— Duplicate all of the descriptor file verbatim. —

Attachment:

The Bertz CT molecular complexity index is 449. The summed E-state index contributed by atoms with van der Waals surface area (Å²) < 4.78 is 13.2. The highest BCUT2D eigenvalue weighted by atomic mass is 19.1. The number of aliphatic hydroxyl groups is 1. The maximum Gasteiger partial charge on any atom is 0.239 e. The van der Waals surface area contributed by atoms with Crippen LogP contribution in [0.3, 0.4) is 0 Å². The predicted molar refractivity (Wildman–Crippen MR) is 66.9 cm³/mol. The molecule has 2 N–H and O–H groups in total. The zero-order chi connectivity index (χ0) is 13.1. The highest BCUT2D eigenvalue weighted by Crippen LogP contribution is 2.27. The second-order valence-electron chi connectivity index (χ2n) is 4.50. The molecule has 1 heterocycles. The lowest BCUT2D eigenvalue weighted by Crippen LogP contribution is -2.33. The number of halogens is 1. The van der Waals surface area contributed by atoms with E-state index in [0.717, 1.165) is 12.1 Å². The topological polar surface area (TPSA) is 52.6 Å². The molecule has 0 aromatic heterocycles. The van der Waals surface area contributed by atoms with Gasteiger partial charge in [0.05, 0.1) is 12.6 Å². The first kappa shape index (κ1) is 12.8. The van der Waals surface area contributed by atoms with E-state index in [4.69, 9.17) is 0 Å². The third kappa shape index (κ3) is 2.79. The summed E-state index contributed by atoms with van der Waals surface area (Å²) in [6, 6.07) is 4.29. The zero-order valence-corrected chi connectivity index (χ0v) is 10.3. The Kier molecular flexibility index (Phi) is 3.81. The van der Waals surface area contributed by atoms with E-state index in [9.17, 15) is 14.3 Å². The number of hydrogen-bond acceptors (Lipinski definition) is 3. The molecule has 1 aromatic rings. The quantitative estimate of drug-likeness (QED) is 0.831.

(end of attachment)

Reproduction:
The Bertz CT molecular complexity index is 449. The summed E-state index contributed by atoms with van der Waals surface area (Å²) < 4.78 is 13.2. The highest BCUT2D eigenvalue weighted by atomic mass is 19.1. The number of aliphatic hydroxyl groups is 1. The maximum Gasteiger partial charge on any atom is 0.239 e. The van der Waals surface area contributed by atoms with Crippen LogP contribution in [0.3, 0.4) is 0 Å². The predicted molar refractivity (Wildman–Crippen MR) is 66.9 cm³/mol. The molecule has 2 N–H and O–H groups in total. The zero-order chi connectivity index (χ0) is 13.1. The highest BCUT2D eigenvalue weighted by Crippen LogP contribution is 2.27. The second-order valence-electron chi connectivity index (χ2n) is 4.50. The molecule has 1 heterocycles. The lowest BCUT2D eigenvalue weighted by Crippen LogP contribution is -2.33. The number of halogens is 1. The van der Waals surface area contributed by atoms with E-state index in [0.717, 1.165) is 12.1 Å². The topological polar surface area (TPSA) is 52.6 Å². The molecule has 0 aromatic heterocycles. The van der Waals surface area contributed by atoms with Gasteiger partial charge in [0.05, 0.1) is 12.6 Å². The first kappa shape index (κ1) is 12.8. The van der Waals surface area contributed by atoms with E-state index in [4.69, 9.17) is 0 Å². The third kappa shape index (κ3) is 2.79. The summed E-state index contributed by atoms with van der Waals surface area (Å²) in [6, 6.07) is 4.29. The zero-order valence-corrected chi connectivity index (χ0v) is 10.3. The Kier molecular flexibility index (Phi) is 3.81. The van der Waals surface area contributed by atoms with E-state index in [9.17, 15) is 14.3 Å². The number of hydrogen-bond acceptors (Lipinski definition) is 3. The molecule has 1 aromatic rings. The quantitative estimate of drug-likeness (QED) is 0.831.